Leeds United Jury: United's play has morphed from brilliance to averageness in a month

Our YEP Jury have their say on Leeds United's 1-0 home defeat to Reading.

Monday, 16th October 2017, 5:58 am
Updated Tuesday, 12th December 2017, 2:03 am
Stuart Dallas consoles Pablo Hernandez following his late penalty miss.


As early as it is in the campaign, I was convinced before this game that by the end of it we’d know what sort of a season we’d be having.

We’d wobbled a bit away from home lately but most people, including Thomas Christiansen, were convinced we’d get back on track at Elland Road.

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Eunan O'Kane in the thick of the action against Reading.

That we didn’t has only convinced me that we are nowhere near an automatic promotion contender and we are going to have trouble enough making the top six playing like this.

I am more convinced than ever that our early season successes were about the poor quality of the opposition and not our own fluency as surely no side could morph from brilliance to averageness as quickly as we have.

This was a poor performance and it is hard to see how we can muster points from up-coming games at Bristol City and at home to the flying Blades and our old enemy Derby County.

These are worrying times at Elland Road.

Eunan O'Kane in the thick of the action against Reading.

Man of the match: Eunan O’Kane.


This was far from our finest hour. Yet again we laboured in front of a sold-out crowd and the game appeared destined to come and go with a 0-0 draw that would have been much more difficult to stomach for the away fans than for the United faithful.

The team’s passive, laissez-faire attitude was not befitting of the style of play embodied by successful Leeds teams of years gone by. Indeed, it was not even a patch on the football we were playing only a month ago.

The game wasn’t helped by a hapless set of officials who, late on, conspired to let Reading break towards the United goal despite a clear foul. As play continued, some luck brought them a great chance with Lonergan tempted out of his goal and Mo Barrow, who looked dreadful in a white shirt last year, was (naturally) there to score the only goal of the game.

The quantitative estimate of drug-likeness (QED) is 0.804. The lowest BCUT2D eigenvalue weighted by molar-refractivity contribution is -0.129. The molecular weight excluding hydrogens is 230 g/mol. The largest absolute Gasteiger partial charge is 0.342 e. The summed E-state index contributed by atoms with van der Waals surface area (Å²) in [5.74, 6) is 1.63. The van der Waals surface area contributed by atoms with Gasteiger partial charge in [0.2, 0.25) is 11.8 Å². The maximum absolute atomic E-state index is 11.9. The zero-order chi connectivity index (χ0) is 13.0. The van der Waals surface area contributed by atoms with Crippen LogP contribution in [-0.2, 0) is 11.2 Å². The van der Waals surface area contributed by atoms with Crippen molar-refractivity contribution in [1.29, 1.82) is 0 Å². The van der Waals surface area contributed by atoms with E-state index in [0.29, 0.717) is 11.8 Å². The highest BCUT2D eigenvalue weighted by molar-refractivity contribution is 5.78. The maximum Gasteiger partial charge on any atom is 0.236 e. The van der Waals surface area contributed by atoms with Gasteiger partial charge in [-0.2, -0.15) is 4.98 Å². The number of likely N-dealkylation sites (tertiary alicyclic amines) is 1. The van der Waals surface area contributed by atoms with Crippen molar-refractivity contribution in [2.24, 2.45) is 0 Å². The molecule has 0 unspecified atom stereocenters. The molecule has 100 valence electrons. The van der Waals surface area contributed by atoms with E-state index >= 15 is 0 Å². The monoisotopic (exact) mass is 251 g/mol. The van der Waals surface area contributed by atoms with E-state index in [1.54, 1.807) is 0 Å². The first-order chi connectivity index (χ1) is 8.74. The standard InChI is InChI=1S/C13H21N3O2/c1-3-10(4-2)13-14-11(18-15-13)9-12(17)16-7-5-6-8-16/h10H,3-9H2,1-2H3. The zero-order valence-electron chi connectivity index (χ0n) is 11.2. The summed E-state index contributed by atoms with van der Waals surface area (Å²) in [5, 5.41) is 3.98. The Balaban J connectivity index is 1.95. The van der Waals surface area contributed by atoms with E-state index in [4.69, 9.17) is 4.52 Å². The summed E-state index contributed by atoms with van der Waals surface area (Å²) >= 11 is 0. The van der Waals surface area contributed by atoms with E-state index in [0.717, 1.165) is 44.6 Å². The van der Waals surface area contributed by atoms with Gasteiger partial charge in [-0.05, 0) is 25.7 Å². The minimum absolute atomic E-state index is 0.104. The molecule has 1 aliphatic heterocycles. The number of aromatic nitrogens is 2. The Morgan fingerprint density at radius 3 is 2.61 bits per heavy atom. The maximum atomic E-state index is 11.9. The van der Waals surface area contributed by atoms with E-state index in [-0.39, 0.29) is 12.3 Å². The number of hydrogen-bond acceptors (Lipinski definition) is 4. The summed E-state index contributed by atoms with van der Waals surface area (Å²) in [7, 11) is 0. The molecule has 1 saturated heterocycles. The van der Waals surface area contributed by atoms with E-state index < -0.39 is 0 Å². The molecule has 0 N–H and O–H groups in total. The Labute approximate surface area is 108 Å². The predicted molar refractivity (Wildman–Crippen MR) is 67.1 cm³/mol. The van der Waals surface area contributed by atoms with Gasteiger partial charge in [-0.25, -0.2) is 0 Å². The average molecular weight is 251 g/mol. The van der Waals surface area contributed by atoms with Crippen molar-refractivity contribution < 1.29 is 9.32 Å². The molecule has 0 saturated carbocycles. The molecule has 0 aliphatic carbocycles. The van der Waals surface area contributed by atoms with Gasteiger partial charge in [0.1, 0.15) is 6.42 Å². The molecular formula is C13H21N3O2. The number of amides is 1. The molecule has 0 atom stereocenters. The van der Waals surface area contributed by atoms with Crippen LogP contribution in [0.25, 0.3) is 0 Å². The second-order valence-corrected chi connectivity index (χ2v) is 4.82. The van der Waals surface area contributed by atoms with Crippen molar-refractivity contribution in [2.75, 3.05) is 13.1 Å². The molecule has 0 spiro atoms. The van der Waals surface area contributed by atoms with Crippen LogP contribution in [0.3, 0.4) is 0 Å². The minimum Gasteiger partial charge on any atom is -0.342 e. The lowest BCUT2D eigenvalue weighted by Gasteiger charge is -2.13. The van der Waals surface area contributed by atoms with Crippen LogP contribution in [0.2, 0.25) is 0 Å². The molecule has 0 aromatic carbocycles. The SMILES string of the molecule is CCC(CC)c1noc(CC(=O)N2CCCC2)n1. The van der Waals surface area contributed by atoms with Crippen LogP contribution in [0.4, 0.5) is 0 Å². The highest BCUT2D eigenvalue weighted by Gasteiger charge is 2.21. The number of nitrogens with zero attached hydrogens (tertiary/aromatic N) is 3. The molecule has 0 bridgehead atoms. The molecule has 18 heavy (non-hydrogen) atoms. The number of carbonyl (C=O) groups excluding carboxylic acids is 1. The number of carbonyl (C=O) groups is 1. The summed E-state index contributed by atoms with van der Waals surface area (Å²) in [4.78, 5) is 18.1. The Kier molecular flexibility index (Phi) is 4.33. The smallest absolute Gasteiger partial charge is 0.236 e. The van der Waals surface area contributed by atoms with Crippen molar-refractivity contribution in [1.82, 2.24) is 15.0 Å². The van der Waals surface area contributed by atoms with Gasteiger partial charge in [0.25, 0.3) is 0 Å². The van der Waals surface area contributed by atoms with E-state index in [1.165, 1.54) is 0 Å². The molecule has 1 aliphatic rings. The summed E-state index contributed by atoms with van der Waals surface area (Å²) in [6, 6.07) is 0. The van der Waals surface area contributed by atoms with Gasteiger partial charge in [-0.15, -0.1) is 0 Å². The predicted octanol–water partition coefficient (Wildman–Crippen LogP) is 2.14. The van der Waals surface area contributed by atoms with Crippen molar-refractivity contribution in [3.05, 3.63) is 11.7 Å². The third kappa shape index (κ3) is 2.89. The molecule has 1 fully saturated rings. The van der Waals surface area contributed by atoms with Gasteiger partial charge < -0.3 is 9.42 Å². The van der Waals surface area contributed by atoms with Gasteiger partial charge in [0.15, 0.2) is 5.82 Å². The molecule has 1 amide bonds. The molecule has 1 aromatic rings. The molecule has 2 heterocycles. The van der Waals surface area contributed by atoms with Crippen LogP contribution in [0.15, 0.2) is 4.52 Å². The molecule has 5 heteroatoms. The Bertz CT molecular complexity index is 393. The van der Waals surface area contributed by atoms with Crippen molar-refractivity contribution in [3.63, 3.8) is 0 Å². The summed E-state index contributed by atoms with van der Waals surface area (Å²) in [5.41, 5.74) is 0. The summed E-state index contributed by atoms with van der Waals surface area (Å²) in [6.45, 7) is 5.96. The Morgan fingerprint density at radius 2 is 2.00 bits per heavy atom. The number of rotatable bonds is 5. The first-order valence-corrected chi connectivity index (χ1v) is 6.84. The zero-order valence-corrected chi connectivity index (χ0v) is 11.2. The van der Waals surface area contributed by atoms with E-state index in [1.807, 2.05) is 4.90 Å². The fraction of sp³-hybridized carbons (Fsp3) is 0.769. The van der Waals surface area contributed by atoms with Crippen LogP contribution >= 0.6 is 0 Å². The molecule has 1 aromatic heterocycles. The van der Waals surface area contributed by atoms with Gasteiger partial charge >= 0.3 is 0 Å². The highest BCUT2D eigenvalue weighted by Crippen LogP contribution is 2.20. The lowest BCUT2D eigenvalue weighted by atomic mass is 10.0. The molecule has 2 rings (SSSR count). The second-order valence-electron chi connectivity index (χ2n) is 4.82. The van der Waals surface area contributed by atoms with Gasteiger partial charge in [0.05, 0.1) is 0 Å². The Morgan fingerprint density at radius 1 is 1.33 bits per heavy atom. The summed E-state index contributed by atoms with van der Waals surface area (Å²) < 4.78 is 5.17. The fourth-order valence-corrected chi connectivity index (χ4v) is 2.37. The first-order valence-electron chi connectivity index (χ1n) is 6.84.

There may have been a second goal if Pablo Hernandez had held his nerve, but, in keeping with the rest of the referee’s performance, it was a penalty that shouldn’t have been given in any case. Too many questions for Thomas Christiansen, not enough answers.

Man of the match: Eunan O’Kane.


Leeds slumped to their third defeat in a row after a poor performance against bottom three placed Reading – the 1-0 defeat was compounded by a late penalty miss by Pablo Hernandez.

Thomas Christainsen may think that Leeds were very unlucky to lose, but the majority of the 30,000 plus crowd saw for themselves that the early season form has totally ‘gone out of the window’ and Pontus Jansson’s after-match reaction by leaving the field at the final whistle says much about his leadership qualities.

It’s okay charging down the field, fists pumping when you win but being absent in defeat shows another side of the player fans may not like.

In a match that was very forgettable because of the lack of quality on show, it was Reading that took one of the few opportunities they created, with ex- Leeds loanee Mo Barrow getting the late winner. Leeds created a few half chances, Jansson spurning a chance from six yards and a few efforts flying over the bar before Pablo Hernandez’s feux par in dying moments of the game.

The next few weeks look like being critical to the club’s season, when the ‘chips are down’ the true character of this squad will be shown.

Take note Mr Jansson!

Man of the match: Andy Lonergan.


Jaap Stam brought his turgid style of negativity to Elland Road and did a job on Leeds United.

Adding insult to injury was the fact that Mo Barrow scored the winner – a feat that he was unable to perform when playing for Leeds.

After a turgid first half, United had a few more chances in the second period, but if you don’t take them, you don’t win. Insult was added to injury when Pablo Hernandez placed a tame penalty into the grateful hands of Vito Mannone.

Earlier Thomas Christiansen had shown courage by leaving out Felix Wiedwald and it has to be said that replacement keeper Andy Lonergan did all that was asked of him and could not be blamed for Reading’s goal.

Next up is a tough test at Bristol City and our coach will need to show tactical nous as well as courage to get back on the winning track in the west country.

Man of the match: Eunan O’Kane.


The big news before the game from coach Thomas Christiansen was Andy Lonergan replacing Felix Wiedwald in goal, a decision which was very much supported by most of the 33,000 loyal hordes in attendance.

I understand that doctors in the Reading area prescribe very few sleeping tablets, instead they are sending their patients to the Madejski Stadium for 90-minute sessions. The defensive attitude and time wasting tactics of the visitors could turn milk to cheese!

The second half saw Jay Roy Groot replace Pierre Michel Lasogga who looked like a man who had recently become a father with plenty of sleepless nights already.

Hadi Sacko also entered the fray and brought some much needed urgency to proceedings. However it was Reading that took the lead with just six minutes remaining through former United loanee Mo Barrow.

The Whites were awarded a penalty in the final moments but Pablo Hernandez summed up the afternoon perfectly with a spot kick that lacked both conviction and application.

Man of the match: Andy Lonergan.